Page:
Tarleton explained that her work has included cleaning […]
Tarleton explained that her work has included cleaning fabrics, maintaining them, and preparing them for
exhibitions, or a combination of these that may be singular or involve one or more skill-sets.
It became apparent during her talk that a conservator’s role is a very critical area of expertise necessary to
ensure that our historic pieces survive as long as possible.
“It is really a disparate group of materials that together make up a textile,” said Tarleton.
Throughout man’s evolution, textiles have been used to clothe bodies, carry supplies, or make life more
comfortable as blankets and quilts.
On Sunday, March 18, Kathryn S. Tarleton shared her experiences as a textile conservationist in a presentation
given at the Mattapoisett Free Public Library. Tarleton, along with her business partner Charlotte Hamlin, provide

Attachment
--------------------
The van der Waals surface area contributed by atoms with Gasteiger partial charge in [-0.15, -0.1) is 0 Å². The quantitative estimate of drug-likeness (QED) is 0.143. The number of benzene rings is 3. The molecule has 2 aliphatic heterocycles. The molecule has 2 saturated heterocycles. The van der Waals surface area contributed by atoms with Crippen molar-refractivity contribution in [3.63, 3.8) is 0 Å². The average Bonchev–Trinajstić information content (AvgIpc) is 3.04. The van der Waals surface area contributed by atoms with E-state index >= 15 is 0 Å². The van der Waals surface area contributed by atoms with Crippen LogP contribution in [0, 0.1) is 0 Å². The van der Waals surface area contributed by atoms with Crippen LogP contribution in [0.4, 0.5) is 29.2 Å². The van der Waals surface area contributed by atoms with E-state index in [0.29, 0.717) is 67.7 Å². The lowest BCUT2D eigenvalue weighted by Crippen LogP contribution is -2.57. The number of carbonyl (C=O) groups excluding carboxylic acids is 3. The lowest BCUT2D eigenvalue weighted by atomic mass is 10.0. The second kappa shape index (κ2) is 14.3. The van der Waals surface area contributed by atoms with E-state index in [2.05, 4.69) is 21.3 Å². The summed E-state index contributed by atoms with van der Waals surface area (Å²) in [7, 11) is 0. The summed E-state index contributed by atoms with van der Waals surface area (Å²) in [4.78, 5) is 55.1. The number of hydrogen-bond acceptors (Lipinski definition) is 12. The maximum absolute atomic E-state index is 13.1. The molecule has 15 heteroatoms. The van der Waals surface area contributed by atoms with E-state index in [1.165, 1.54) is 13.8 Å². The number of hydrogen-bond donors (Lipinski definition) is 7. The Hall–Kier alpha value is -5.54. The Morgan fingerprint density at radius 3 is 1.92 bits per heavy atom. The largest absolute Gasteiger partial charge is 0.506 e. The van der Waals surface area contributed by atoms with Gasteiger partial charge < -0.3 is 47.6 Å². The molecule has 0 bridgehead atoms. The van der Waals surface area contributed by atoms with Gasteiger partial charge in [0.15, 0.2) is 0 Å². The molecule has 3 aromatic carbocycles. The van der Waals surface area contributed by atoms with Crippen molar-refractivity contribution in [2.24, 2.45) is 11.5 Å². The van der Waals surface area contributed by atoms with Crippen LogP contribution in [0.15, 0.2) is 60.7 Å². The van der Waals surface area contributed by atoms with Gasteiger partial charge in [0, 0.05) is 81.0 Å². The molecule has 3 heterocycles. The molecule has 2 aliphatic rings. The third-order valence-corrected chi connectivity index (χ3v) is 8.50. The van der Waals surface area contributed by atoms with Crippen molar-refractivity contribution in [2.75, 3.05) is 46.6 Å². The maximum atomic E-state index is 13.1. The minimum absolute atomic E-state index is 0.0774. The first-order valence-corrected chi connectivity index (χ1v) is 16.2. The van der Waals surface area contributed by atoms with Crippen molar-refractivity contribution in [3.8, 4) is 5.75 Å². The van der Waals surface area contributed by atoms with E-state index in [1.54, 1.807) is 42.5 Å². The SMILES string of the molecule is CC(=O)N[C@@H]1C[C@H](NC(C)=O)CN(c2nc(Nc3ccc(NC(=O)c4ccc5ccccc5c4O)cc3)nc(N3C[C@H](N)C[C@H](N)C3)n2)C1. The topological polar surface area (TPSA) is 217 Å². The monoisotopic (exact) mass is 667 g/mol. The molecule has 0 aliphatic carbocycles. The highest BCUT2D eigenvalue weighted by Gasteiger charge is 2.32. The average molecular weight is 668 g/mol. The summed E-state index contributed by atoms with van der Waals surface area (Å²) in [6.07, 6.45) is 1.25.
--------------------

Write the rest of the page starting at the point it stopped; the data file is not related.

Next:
the delicate service and sometimes forensic work of preserving and conserving historic textiles.
Tarleton pulled back the curtain so to speak on the role of a textile conservator in both private and public
settings. She began with textiles made of organic fibers, such as animal hair and hides. And while early textiles
contained natural fibers, the 20th century brought synthetic fibers into the picture changing polyester fabrics the very chemicals
that make up fibers.
Tarleton has worked for the Smithsonian, Brown University, Rhode Island School of Design, Peabody Essex Museum,
Tufts University and more recently the New Bedford Whaling Museum to name a few
It is an art form that incorporates history, chemistry, crafting, and the ability to know the difference between
good dirt and bad. It is a career path that can take the student from academic studies of ancient people to the
closets of contemporary kings and queens. And for one Rochester resident, it has been a life’s passion of study
and applied techniques of textiles.